Just be smooth with your actions.
If you stab the brakes, you have a better chance of breaking the tires loose.
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Old 02-26-2009, 12:43 PM   #10
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Quote:
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don't be afraid to use the brakes in a turn.
Just be smooth with your actions.
If you stab the brakes, you have a better chance of breaking the tires loose.
... but if you need to stop quickly, get the bike upright before you go for full braking. If you apply brakes while leaned over, the feedback that you weren't smooth enough is usually an immediate smack on the pavement.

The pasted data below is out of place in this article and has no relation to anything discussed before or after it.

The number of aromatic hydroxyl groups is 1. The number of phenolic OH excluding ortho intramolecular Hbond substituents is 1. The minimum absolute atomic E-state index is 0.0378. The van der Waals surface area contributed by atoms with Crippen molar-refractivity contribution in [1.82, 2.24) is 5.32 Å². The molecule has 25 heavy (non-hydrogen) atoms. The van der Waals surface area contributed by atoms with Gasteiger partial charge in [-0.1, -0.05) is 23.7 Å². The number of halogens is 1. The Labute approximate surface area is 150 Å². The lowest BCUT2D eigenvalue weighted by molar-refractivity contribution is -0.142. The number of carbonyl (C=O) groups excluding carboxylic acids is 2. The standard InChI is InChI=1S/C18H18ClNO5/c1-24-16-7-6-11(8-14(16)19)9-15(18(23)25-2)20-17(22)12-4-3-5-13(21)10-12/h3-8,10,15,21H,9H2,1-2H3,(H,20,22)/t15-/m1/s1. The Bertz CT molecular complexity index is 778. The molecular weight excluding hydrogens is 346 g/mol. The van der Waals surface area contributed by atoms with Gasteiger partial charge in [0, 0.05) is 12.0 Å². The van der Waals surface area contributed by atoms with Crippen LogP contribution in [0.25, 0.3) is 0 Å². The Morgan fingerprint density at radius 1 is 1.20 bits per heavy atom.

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Old 02-26-2009, 12:46 PM   #11
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Quote:
Originally Posted by Angamico View Post
... but if you need to stop quickly, get the bike upright before you go for full braking. If you apply brakes while leaned over, the feedback that you weren't smooth enough is usually an immediate smack on the pavement.

Yes, forgot to add that. Thanks.
Always leave yourself room if possible.
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Old 02-26-2009, 12:52 PM   #12
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Quote:
Originally Posted by Scorpio View Post
Yes, forgot to add that. Thanks.
Always leave yourself room if possible.
So did I (in my original post).


Another place you will find you need to slow in corners is downtown. Dang pedestrians are always exercising their right of way to cross with the light while I'm cornering!